UPRIVER FROM HOI AN
If there's a river, I thought, there must be villages,
if there are boats, there must be a way
to reach them. If they are not on the map,
not in the guidebook, if the police
and the tourist office insist they know nothing
about villages not on the map,
then I had to see them. So I hired a boat—
with a terrible diesel engine
that belched black clouds all day,
but with beautiful white eyes
on its prow, and, an hour later
on an empty shore I'd pointed to,
children were everywhere, singing
their chorus: How-are-you?
How-are-you? as though it were the start
of a nursery rhyme. Twenty led me
to a shrine where a goddess walked on waves
bearing a lantern
to rescue drowning sailors.
One god can hear a thousand miles,
an older boy labored in English,
One god can see a thousand miles.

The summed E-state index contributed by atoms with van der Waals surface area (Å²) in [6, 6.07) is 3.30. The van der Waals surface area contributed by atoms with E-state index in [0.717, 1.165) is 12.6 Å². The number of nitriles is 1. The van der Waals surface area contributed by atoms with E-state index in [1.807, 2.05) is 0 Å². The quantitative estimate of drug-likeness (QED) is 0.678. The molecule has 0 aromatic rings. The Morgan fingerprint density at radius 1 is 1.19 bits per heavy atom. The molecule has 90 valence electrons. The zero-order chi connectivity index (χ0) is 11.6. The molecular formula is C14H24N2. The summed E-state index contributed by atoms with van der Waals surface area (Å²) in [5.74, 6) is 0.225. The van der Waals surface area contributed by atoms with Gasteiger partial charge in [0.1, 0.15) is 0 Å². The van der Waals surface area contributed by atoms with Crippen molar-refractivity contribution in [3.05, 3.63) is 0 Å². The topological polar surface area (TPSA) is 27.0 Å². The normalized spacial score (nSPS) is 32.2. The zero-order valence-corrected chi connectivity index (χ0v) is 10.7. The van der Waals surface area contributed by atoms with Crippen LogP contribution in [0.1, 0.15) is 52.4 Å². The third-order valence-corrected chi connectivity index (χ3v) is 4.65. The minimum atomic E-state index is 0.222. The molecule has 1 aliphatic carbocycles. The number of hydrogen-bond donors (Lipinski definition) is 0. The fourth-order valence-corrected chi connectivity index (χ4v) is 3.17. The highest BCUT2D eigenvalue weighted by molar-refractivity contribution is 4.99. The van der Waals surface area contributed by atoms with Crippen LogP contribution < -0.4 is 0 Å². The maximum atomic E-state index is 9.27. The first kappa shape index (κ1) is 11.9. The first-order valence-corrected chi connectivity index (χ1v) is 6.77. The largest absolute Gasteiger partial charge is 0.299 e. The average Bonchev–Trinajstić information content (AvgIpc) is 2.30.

Together they guard the temple.
Now there were forty children,
and some adults watching, shyly. Then
Huynh Le Phuong, who was beautiful,
asked me to her home for tea,
and as we walked boys grabbed my arms,
pulled hard as they could, pulled
the hairs and laughed,
and she told me, They like you,
they never before touch American man, and tried
to smile. I walked with my hands above my head
so they could not reach them. At her home
her father placed a thermos of tea
before me and another by the photos
of her mother and brother and grandparents,
so they would not become thirsty or sick
in the next world. You like
Vietnamese girls? she wanted to know.
Do you fall for me? Will you take me
to the Himalayas? The big, big mountains? When you go
back to New York, will you remember me?
Will you write a poem for me, just for me,
and send it?